Nothing strikes fear into the hearts of parents like the combination of their kid and a car. Whether it be toddlers making a mess or teenagers behind the wheel, adding a child to a giant, expensive and potentially deadly machine gives parents the heebie-jeebies.
And can you blame them? Cars are expensive, utterly necessary and often a point of pride. Kids are the embodiment of the unexpected.
For the savvy parent, cars can be something else: an opportunity. Automotive maintenance, no matter how mundane and routine can be a chance to hang out, teach teens a valuable life skill and bond.
If you’ve never tackled car maintenance as a parent/child team, you probably won’t want to start by changing a serpentine belt or alternator, but they can help all the same. Start with the small stuff — clean out the car or giving it a good wash. If your car needs more technical maintenance, take that time to introduce them to the basics, like applicable tools or major components and what they do. Start the foundation of knowledge.
COVER THE BASICS
One of these days, you’ll send your kid off on their own in a car. When the time comes, they’ll need to know how to change a tire, replace windshield wipers, top off fluids — and when to turn the car over to a professional. This is your time to teach your child how to be an independent adult in the world, and it’s never too soon to start.
MAKE IT A GAME
From hide and go seek to Monopoly, everyone loves to play a game. Interest teens in completing car maintenance by making it into a game. Give them rewards when they complete a task or learn something new!
Teaching them how to drive? Accompany them on a spin after the car is maintained. Pretend you’re a space captain trying to repair the hyperdrive so you can escape a monster-infested asteroid belt. Games keep people engaged, entertained, and learning — and that fun will carry into your bonding experience.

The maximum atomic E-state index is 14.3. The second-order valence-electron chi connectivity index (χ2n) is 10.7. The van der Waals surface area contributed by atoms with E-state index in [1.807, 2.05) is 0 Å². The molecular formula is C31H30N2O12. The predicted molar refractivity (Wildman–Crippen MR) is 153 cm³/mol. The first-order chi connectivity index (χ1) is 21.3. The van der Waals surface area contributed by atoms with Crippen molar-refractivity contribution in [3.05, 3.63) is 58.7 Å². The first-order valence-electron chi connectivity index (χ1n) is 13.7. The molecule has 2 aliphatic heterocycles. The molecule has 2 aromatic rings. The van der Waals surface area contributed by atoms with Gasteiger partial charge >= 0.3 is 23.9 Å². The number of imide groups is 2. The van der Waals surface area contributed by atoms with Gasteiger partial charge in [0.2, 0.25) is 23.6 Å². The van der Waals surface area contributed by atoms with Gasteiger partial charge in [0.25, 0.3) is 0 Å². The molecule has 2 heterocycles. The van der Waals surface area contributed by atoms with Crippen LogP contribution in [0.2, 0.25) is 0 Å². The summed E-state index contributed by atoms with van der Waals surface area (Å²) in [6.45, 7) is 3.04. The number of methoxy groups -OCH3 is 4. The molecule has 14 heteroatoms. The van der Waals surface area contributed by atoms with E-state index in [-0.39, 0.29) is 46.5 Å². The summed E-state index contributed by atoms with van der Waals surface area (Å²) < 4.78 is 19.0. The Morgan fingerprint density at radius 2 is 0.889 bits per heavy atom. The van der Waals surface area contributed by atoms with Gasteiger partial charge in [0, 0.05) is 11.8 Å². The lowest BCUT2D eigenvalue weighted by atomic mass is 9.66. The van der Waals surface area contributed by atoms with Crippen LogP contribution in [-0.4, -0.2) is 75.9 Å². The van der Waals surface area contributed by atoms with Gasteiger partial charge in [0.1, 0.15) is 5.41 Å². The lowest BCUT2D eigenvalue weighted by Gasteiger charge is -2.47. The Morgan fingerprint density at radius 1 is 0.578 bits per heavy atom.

Are cars your thing? Is bleeding brakes your idea of a good time? Show your teens why, and show them with your enthusiasm on display. Let them know why it’s neat and why you’re interested. Nothing is as infectious as enthusiasm — not even chicken pox. If cars aren’t your thing, that’s okay too; show your kid you’re excited to spend time with them.
BRING IT TO THEIR WORLD
So you asked your kid to help you tinker under the hood and he turned up the volume on the TV or kept clicking away at his video game controller? That’s OK, it happens. Try to marry their interest with yours. For video game fans, car repair simulators can be educational or just silly fun. Fan of major car movies? Show your kids where the movies got it right and where they got it wrong. Bring it to their interests, and you will have plenty to talk about.
Just talk. Make it natural. Don’t turn the conversation into an afterschool special unless your child takes it there. The conversation doesn’t need to be deep or meaningful, but it does need to be genuine. Listen, engage, and show empathy. Ask questions and encourage your child to express their feelings. Be interested.
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